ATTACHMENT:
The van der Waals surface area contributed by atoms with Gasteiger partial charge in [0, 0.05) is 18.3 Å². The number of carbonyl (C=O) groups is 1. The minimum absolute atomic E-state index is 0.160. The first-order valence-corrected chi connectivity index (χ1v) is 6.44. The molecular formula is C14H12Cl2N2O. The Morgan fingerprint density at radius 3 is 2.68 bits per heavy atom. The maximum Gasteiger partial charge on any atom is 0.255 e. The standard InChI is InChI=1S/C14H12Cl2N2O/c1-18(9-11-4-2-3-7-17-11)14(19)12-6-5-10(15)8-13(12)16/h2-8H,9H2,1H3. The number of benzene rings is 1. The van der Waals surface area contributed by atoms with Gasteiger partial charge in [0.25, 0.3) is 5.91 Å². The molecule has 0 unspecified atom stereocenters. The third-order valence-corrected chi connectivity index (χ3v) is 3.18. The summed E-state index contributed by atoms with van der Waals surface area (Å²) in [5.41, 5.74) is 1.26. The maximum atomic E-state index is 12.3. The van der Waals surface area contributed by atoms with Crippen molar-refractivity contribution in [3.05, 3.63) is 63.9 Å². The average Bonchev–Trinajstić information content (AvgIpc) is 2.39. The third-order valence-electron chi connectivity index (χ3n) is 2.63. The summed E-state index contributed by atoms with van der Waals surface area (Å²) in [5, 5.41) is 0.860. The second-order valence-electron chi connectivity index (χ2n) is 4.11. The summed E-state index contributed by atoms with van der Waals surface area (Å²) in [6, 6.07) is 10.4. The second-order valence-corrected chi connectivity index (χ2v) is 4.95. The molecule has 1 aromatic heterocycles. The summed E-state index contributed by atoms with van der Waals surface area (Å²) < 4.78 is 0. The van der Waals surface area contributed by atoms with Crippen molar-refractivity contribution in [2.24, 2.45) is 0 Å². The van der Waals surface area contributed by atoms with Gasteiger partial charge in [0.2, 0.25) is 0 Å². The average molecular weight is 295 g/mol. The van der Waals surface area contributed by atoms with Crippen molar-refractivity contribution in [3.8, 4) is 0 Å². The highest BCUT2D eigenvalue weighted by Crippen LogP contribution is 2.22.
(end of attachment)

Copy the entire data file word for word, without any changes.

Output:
The van der Waals surface area contributed by atoms with Gasteiger partial charge in [0, 0.05) is 18.3 Å². The number of carbonyl (C=O) groups is 1. The minimum absolute atomic E-state index is 0.160. The first-order valence-corrected chi connectivity index (χ1v) is 6.44. The molecular formula is C14H12Cl2N2O. The Morgan fingerprint density at radius 3 is 2.68 bits per heavy atom. The maximum Gasteiger partial charge on any atom is 0.255 e. The standard InChI is InChI=1S/C14H12Cl2N2O/c1-18(9-11-4-2-3-7-17-11)14(19)12-6-5-10(15)8-13(12)16/h2-8H,9H2,1H3. The number of benzene rings is 1. The van der Waals surface area contributed by atoms with Gasteiger partial charge in [0.25, 0.3) is 5.91 Å². The molecule has 0 unspecified atom stereocenters. The third-order valence-corrected chi connectivity index (χ3v) is 3.18. The summed E-state index contributed by atoms with van der Waals surface area (Å²) in [5.41, 5.74) is 1.26. The maximum atomic E-state index is 12.3. The van der Waals surface area contributed by atoms with Crippen molar-refractivity contribution in [3.05, 3.63) is 63.9 Å². The average Bonchev–Trinajstić information content (AvgIpc) is 2.39. The third-order valence-electron chi connectivity index (χ3n) is 2.63. The summed E-state index contributed by atoms with van der Waals surface area (Å²) in [5, 5.41) is 0.860. The second-order valence-electron chi connectivity index (χ2n) is 4.11. The summed E-state index contributed by atoms with van der Waals surface area (Å²) in [6, 6.07) is 10.4. The second-order valence-corrected chi connectivity index (χ2v) is 4.95. The molecule has 1 aromatic heterocycles. The summed E-state index contributed by atoms with van der Waals surface area (Å²) < 4.78 is 0. The van der Waals surface area contributed by atoms with Crippen molar-refractivity contribution in [2.24, 2.45) is 0 Å². The van der Waals surface area contributed by atoms with Gasteiger partial charge in [0.2, 0.25) is 0 Å². The average molecular weight is 295 g/mol. The van der Waals surface area contributed by atoms with Crippen molar-refractivity contribution in [3.8, 4) is 0 Å². The highest BCUT2D eigenvalue weighted by Crippen LogP contribution is 2.22.